Storage is all About Software

Storage hardware, both from a compute perspective and now, thanks to flash, even from a media perspective, equalizes the market. In the early days of shared storage systems, engineers spent a lot of effort optimizing storage performance because of processor capability limits and storage media that was hard disk-based.

Now Intel can provide all of the performance the storage software needs, and flash can deliver more performance than most data centers require. Today, differentiation is all about the storage software. Does it have the necessary features? Can it take full advantage of Intel multi-core processors and flash-based media? Does it have the protection and reliability capabilities the organization requires?

Never Obsolete With No Strings

IT needs a solution that is “never obsolete” without attaching strings to it. The solution is to look for a vendor that enables the transfer of the software license to new storage hardware as the need for that hardware arises. This approach may mean the vendor provides the option to deliver storage hardware without the associated storage software or deliver the system with the software but require the old software key to make that software active.

Ideally, the vendor will take the upgrade process a step further and allow the customer to physically move storage media from the old system into the new system (assuming the original system supports the same sized drives). The value of the “carry media forward” approach is now the new upgraded, more powerful system is less expensive since the customer is buying an empty shell and does not need to go through a migration process. The storage software and all of its data are already on the drives from the old system. All the customer has to do is install the drives and turn on the system, and is back in operation with a newer more powerful system.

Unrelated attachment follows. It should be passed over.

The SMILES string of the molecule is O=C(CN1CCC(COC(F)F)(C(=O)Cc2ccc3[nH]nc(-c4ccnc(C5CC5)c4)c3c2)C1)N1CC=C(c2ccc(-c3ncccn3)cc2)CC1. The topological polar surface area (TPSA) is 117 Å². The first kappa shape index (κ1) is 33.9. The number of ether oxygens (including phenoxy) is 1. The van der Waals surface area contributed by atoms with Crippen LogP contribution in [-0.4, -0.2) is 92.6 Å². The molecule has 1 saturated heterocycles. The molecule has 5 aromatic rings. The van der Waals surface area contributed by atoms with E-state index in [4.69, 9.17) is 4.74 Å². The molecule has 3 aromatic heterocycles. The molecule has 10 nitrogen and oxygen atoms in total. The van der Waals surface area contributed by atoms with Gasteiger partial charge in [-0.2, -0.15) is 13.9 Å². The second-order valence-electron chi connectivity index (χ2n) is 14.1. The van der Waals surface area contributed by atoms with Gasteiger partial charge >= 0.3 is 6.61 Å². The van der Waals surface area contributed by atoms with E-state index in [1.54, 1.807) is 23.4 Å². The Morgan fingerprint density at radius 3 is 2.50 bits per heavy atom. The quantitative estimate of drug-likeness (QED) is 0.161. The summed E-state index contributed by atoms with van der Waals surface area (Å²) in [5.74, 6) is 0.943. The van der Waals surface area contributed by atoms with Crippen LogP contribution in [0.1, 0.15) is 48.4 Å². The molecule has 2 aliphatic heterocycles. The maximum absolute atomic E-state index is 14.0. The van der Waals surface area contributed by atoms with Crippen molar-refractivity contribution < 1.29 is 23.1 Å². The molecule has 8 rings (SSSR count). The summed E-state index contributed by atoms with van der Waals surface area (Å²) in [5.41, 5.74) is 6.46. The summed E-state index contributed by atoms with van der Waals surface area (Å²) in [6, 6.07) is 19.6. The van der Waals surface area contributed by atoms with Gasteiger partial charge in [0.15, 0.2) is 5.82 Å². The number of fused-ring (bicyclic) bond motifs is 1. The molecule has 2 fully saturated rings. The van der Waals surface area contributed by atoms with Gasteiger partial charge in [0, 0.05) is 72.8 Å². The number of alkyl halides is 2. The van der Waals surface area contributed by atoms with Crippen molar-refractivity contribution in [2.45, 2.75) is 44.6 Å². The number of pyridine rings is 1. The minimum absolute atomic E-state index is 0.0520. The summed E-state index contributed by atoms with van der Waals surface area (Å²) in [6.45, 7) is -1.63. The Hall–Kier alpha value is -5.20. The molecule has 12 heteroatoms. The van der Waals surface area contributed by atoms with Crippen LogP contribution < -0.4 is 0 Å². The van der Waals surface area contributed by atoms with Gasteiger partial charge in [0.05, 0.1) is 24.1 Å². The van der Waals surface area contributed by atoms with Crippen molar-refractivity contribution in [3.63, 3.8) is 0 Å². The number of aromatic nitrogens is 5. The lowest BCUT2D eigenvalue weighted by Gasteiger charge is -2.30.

Introducing Coraid

Coraid is a software-defined storage (SDS) solution, but it does provide the hardware for a more turnkey experience. Providing hardware simplifies initial installation and enables the organization to receive better support. However, unlike most bundled solutions, Coraid licenses the software and hardware separately. That means when it comes time for the customer to upgrade the hardware, the customer buys just the new hardware and transfers the license over to it.

Also, the customer can purchase hardware with no internal storage, which also means that the storage media in the old system can transfer to the new system. The transfer of storage media becomes increasingly important in an era of flash-based storage systems. Flash, in most cases, means the storage media is no longer the source of the bottleneck. Most often, hardware has to be upgraded to support even more flash media or to gain access to more powerful compute to make the storage software faster.

Conclusion

A long-standing goal of organizations is never to have to throw out their investment in storage. With flash media and software-defined storage, that goal becomes more realistic. In many cases, the only component that needs to change is the server that makes up the system itself.

But storage vendors need to change their “go to market” strategies to encompass this new reality. They need to separate the software licensing component from the hardware, AND they need to allow storage media to move to the new system.

Sponsored by Coraid

Eight years ago George Crump, founded Storage Switzerland with one simple goal. To educate IT professionals about all aspects of data center storage. He is the primary contributor to Storage Switzerland and is and a heavily sought after public speaker. With 25 years of experience designing storage solutions for data centers across the US, he has seen the birth of such technologies as RAID, NAS and SAN, Virtualization, Cloud and Enterprise Flash. Prior to founding Storage Switzerland he was CTO at one the nation's largest storage integrators where he was in charge of technology testing, integration and product selection.